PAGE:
“Instead of function keys, the row of F1-F12s you don’t care about and media controls you do, the new MacBook Pro has a small touch-friendly strip that apps can use to display quick controls and information. It’s called the Touch Bar. There’s a Touch ID fingerprint reader on the right side of the strip, too right above the Delete key,” Pierce writes. “The whole idea is going to take some getting used to: each app does different things, in different ways, to different effect… One thing’s for sure, though: the tech is solid. The slightly raised platform is remarkably responsive, and the screen is so vibrant it almost looks like Apple slapped a sticker over it. There’s virtually no lag as you swipe or tap—it’s just a touchscreen, really, with support for up to 10 fingers. Why you would ever put all 10 of your digits on the tiny stripe, I don’t know, but it’s nice to know it’s possible. In general, the Touch Bar is a clever way to marry the tactility of a physical keyboard with the malleability of a touchscreen. You could argue that a full-on touchscreen would be better, but Apple sure doesn’t think so.”
MacDailyNews Take: We’ve been over this. Last decade.
To us longtime Apple watchers, Cupertino seems to be saying, “Multi-Touch on the screen only when trackpads are not part of the device.” – MacDailyNews, November 19, 2008
Does it make more sense to be smearing your fingers around on your notebook’s screen or on a spacious trackpad that’s designed specifically and solely to be touched? Apple thinks things through more than other companies… The iPhone’s screen has to be touched; that’s all it has available. A MacBook’s screen does not have to be touched in order to offer Multi-Touch™. There is a better way: Apple’s way. — MacDailyNews, March 26, 2009
Pierce continues, “You want a cheap laptop? Buy an iPad Pro. Super-portable laptop? MacBook. Beast Machine? MacBook Pro. It’s expensive, but at least at first glance it seems like you’re going to get what you pay for.”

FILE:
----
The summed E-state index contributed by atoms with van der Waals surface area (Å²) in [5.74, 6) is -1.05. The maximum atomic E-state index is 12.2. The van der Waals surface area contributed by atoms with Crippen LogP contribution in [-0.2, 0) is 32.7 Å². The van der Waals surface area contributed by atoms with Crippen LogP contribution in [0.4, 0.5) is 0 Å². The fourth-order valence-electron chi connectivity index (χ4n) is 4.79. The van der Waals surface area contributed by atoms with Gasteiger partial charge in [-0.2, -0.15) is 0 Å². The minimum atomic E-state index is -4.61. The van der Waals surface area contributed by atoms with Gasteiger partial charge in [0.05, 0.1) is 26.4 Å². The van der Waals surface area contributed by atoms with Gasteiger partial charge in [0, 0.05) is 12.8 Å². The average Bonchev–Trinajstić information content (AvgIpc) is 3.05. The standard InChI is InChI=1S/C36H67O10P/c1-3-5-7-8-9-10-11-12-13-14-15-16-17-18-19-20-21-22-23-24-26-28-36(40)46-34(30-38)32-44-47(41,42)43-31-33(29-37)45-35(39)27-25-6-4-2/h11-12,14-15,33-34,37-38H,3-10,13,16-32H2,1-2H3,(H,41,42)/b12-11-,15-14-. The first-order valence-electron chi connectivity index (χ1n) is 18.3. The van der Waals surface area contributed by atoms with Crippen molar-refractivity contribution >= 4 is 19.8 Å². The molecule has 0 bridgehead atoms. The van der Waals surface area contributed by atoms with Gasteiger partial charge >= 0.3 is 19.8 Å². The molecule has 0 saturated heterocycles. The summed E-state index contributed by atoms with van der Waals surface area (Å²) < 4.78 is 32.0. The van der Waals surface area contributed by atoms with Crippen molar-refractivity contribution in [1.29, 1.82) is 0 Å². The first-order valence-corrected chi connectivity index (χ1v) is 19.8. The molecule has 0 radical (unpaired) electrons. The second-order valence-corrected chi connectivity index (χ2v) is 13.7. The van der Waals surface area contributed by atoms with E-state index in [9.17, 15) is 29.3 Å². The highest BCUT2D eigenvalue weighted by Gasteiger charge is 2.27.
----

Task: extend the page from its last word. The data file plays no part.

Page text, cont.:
Read more in the full article here.
MacDailyNews Take: Again, “expensive” is not a universal concept and is therefore not the job of the reviewer. One man’s “expensive” is another’s “peanuts.” Just report the price and the reader can decide whether it’s affordable or not; the reviewer’s personal financial situation is meaningless when it comes to a product’s price.
The MacBook Pro is not expensive for what you get and certainly is very cost effective when you factor in the 3+ years the average Mac user will get out of it. Mac users are perfectly able to recognize unmatched quality and features and are willing to pay for the privilege of ownership.
CNET on the new MacBook Pro: Apple’s amazing strip show reinvents the notebook – October 27, 2016
Hands on with Apple’s new MacBook Pro: Looks and feels so good it’s unreal – October 27, 2016
Apple debuts three new TV ads for all-new MacBook Pro with Touch Bar – October 27, 2016
Apple unveils groundbreaking new MacBook Pro with revolutionary Touch Bar and huge Force Touch trackpad – October 27, 2016